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A How the emission spectra can be affected by E/M field?

  1. Jan 15, 2017 #1

    ORF

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    Hello

    A friend of mine asked me if he could improve the (amateur) characterization of minerals by studying the absorption spectra during the application of a magnetic field.

    I thought that maybe the electron cyclotron resonance could work, but then I noticed that very low temperatures are needed.
    https://en.wikipedia.org/wiki/Electron_cyclotron_resonance#In_condensed_matter_physics

    So, my question is: a static/variable electric/magnetic field could affect the emission/absorption spectra?

    Thank you for your time.

    Greetings
     
  2. jcsd
  3. Jan 15, 2017 #2

    blue_leaf77

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    When a static magnetic field is applied to a medium, the molecules and atoms inside it are going to experience Zeeman effect where the splitting occurs between states of different magnetic quantum number but in the same angular momentum. The splitting is proportional to the applied magnetic field strength. So, yes there will be modification in the absorption spectrum.
    The same thing also happens when static electric field is applied for which the effect is known as Stark effect. The rearrangement of states in Stark effect is somehow more complicated than that in Zeeman effect.
     
  4. Jan 23, 2017 #3

    ZapperZ

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    Did he explain the impetus for asking that? I mean, it can't just come to him in a dream.

    Other than breaking degeneracy, I don't know how the application of such fields would "improve the characterization of minerals". If it is simply a matter of identifying elements in the minerals, then how would the application of such fields do this? We already have quite a number of sensitive techniques to identify elemental composition and the relative amount. What else would he need that will require such improvements? Besides, what particular technique was he using that he'd like to apply the fields to? Applying such fields to any electron spectroscopy experiments (such as XPS) will be disastrous.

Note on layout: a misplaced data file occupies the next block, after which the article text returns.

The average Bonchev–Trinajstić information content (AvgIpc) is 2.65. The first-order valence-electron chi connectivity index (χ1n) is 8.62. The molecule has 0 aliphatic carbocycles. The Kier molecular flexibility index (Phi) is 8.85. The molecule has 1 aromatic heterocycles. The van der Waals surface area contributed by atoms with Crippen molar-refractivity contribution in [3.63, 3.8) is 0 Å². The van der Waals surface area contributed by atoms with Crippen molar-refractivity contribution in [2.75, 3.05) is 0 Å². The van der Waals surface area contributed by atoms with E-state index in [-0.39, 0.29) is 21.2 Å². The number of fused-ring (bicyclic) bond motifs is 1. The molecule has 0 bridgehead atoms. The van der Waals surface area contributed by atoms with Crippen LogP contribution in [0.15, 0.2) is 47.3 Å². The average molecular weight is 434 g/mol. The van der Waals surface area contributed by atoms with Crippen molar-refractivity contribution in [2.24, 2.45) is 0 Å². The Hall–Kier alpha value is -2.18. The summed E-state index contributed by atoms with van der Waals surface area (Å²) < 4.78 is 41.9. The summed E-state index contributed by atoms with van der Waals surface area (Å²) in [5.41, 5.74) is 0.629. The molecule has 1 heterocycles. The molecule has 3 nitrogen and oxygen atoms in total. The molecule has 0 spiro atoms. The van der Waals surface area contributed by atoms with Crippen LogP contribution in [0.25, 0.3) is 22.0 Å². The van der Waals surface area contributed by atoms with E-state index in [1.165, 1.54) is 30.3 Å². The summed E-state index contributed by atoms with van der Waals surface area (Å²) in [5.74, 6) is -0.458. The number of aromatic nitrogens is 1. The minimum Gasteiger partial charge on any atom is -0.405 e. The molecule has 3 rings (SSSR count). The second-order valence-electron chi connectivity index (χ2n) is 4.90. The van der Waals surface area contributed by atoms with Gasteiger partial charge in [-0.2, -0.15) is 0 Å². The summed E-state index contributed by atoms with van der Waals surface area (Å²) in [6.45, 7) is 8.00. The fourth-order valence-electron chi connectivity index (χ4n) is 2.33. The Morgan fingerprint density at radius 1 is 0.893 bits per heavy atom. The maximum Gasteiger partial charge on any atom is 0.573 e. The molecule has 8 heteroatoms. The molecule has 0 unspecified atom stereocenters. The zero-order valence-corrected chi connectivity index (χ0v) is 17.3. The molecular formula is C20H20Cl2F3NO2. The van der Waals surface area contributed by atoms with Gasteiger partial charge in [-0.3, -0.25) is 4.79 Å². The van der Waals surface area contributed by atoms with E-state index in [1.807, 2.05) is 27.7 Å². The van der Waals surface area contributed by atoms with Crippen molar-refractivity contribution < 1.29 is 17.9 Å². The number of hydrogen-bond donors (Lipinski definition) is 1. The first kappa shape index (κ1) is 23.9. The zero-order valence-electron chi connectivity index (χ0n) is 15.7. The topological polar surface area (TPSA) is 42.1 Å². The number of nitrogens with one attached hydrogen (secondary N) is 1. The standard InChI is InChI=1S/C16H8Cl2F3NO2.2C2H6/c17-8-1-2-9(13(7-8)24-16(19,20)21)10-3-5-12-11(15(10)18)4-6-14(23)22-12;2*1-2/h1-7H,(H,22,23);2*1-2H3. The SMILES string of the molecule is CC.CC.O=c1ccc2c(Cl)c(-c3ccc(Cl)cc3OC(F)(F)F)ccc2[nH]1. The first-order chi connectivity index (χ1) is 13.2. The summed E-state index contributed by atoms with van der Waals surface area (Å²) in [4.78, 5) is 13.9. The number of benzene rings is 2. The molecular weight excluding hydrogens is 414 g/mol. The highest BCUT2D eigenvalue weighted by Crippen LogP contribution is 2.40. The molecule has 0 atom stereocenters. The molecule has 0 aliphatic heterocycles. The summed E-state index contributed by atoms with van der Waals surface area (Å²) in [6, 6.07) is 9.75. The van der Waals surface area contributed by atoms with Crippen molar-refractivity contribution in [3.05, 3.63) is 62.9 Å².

Zz.
     
  5. Jan 23, 2017 #4

    ORF

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    Hello

    @blue_leaf77: thank you, I didn't remember the Stark effect.

    @ZapperZ : I think he wants to "improve" the results of his amateur spectrometer... I don't know if this could help, so I asked. Why applying such fields to any electron spectroscopy experiments (such as XPS) will be disastrous?

    Thank you for your time :)

    Greetings.
     
  6. Jan 23, 2017 #5

    ZapperZ

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    When one performs any electron spectroscopy, one wants to do it in a magnetic/electric field-free environment, because one wants to preserve the energy and momentum of the outgoing electrons before it enters the electron analyzer. In fact, most vacuum vessels where such experiments are performed are often lined with mu-metal to shield the contents from external fields.

    Thus, introducing any external field will simply destroy the information that was carried by the emitted electrons, which defeats the whole purpose of doing electron spectroscopy.

    Zz.
     
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